Golfstat, Tracking Your Game – Part I

It’s unfortunate but here in southern Manitoba our golf season is nearing the end.

I’m thinking perhaps another ten games or so before the courses close.

There is however one thing I’m looking forward to.

As mentioned in a previous post it was my intention to record some basic stats relative to my game using the Golf Canada Game Tracker.

This past season I entered every game I played using the hole by hole input screen and enhanced the data input slightly by using the ‘stats’ feature.  I did not record all the statistical categories available, just some of the basics like putts and fairways hit.

Entering such basic information provides you with a wealth of data as calculated by the statistical program.  It provides your average putts per round, putts per hole, average putts on a given hole, average score on a given hole, fairways in regulation, greens in regulation, scrambling and bounce backs.

Once the season is officially over I intend to review the data and write one or more posts that provide a breakdown of how the year went, and hopefully how the data generated can be used to identify potential areas for improvement.

Golfstat – Using Data to Improve Your Golf Game

Using statistics to reduce crime

During my years as the Deputy Chief of Police in Winnipeg I conducted extensive research on the statistical analysis of crime with a view to using statistical analysis as a basis for deployment of police resources and reducing crime.  The research process involved not only a review of the academic literature on the topic but also meeting with Rudy Giuliani’s consulting group and members of the  Manhattan Institute for Policy Research  in New York City.   Giuliani was the mayor of New York when Compstat was implemented there and the Manhattan Institute was the home of George Kelling who had become well  known in policing circles when he proposed the “Broken Windows’ theory in 1982.  I also visited  Newark New Jersey, one of the many cities in the United States that had implemented programs based on the statistical analysis of crime and met with police officers there.  Upon completion of the research I submitted a  proposal ( click on ‘proposal’ and scroll down the agenda and click on item 85 for a copy of the report)to the City of Winnipeg and subsequently  Crimestat was implemented in Winnipeg.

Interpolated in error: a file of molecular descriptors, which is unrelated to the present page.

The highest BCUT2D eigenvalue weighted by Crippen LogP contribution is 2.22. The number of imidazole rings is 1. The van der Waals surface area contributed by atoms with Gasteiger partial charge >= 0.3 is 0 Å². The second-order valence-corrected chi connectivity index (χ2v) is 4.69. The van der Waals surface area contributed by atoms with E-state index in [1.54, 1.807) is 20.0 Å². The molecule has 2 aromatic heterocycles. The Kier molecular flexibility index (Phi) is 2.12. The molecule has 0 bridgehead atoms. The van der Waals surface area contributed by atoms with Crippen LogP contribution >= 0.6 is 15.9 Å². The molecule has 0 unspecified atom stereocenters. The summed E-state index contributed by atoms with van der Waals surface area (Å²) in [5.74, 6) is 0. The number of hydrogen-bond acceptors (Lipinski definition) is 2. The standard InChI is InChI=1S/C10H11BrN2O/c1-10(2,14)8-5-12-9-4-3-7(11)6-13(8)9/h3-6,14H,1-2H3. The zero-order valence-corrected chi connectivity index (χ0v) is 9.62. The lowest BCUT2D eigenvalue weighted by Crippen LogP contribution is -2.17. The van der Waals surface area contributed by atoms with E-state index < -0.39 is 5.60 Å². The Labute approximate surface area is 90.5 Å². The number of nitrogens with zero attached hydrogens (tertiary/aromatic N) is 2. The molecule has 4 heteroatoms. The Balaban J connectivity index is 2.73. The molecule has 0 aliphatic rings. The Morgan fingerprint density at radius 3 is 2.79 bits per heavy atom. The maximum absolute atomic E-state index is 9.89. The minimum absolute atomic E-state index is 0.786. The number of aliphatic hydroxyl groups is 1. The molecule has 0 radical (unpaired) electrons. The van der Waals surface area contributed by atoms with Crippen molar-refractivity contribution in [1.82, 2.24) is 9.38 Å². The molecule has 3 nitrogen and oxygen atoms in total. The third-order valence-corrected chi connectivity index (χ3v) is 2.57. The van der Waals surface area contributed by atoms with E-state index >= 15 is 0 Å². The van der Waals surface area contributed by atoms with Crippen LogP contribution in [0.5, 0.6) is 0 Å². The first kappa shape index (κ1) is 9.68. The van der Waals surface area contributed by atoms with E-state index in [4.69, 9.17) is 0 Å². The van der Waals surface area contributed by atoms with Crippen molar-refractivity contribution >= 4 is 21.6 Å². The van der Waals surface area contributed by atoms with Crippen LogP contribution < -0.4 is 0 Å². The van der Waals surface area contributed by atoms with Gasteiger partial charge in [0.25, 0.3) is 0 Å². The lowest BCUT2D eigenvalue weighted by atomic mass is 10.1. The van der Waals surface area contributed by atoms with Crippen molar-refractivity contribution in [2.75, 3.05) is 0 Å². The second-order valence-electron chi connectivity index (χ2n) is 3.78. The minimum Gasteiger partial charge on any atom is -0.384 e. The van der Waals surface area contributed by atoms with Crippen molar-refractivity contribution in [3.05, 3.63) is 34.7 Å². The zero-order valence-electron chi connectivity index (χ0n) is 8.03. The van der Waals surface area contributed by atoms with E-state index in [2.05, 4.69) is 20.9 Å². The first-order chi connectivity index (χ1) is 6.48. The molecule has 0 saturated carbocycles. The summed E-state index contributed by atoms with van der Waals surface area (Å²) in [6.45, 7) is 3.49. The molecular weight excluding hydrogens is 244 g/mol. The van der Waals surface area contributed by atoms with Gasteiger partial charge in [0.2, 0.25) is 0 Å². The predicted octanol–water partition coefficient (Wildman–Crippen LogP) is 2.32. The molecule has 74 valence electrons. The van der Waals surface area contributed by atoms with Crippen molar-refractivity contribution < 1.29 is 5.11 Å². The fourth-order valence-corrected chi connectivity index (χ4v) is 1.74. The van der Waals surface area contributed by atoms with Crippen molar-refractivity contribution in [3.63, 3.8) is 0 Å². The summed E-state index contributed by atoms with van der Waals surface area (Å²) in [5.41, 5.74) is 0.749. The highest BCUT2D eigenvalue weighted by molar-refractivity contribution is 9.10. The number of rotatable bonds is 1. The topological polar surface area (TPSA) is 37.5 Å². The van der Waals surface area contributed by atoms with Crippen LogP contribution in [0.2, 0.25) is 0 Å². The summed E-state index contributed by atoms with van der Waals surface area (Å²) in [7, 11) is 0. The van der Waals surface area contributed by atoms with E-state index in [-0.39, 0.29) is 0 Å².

Using statistics to improve your golf game

During that same period of time I was a very active golfer and started thinking about applying some of the same principles used to reduce crime  towards improving my golf  game.

In my mind I called it Golfstat.   As opposed to tracking where break-ins, car thefts and robberies were taking place and how to reduce them, Golfstat looked at where (on which holes) birdies, pars, bogies and double bogies were being scored with a view to coming up with a means to replicate the good holes and eliminate the bogies and double bogies.

The first step in the process was to gather data.  For those interested in this approach an easy first step is to change the way you enter your handicap scores.  As opposed to simply entering your gross adjusted score you start by entering your scores on a ‘hole by hole’ basis.  The RCGA software allows for not only this but also facilitates the inclusion of other statistical information such as fairways hit, greens in regulation, number of putts and the like and then provides useful information  based on the date entered.

The following shows the Golf Canada hole by hole entry screen:

2015-10-29

(click on image to enlarge)

Once you have entered sufficient data (ten games or so) you can start to do an analysis of the data and draw conclusions and formulate an action plan to improve your scoring.

A future post will examine some of the things the data tells you and how to use it to your advantage and improve your scoring.

Fore!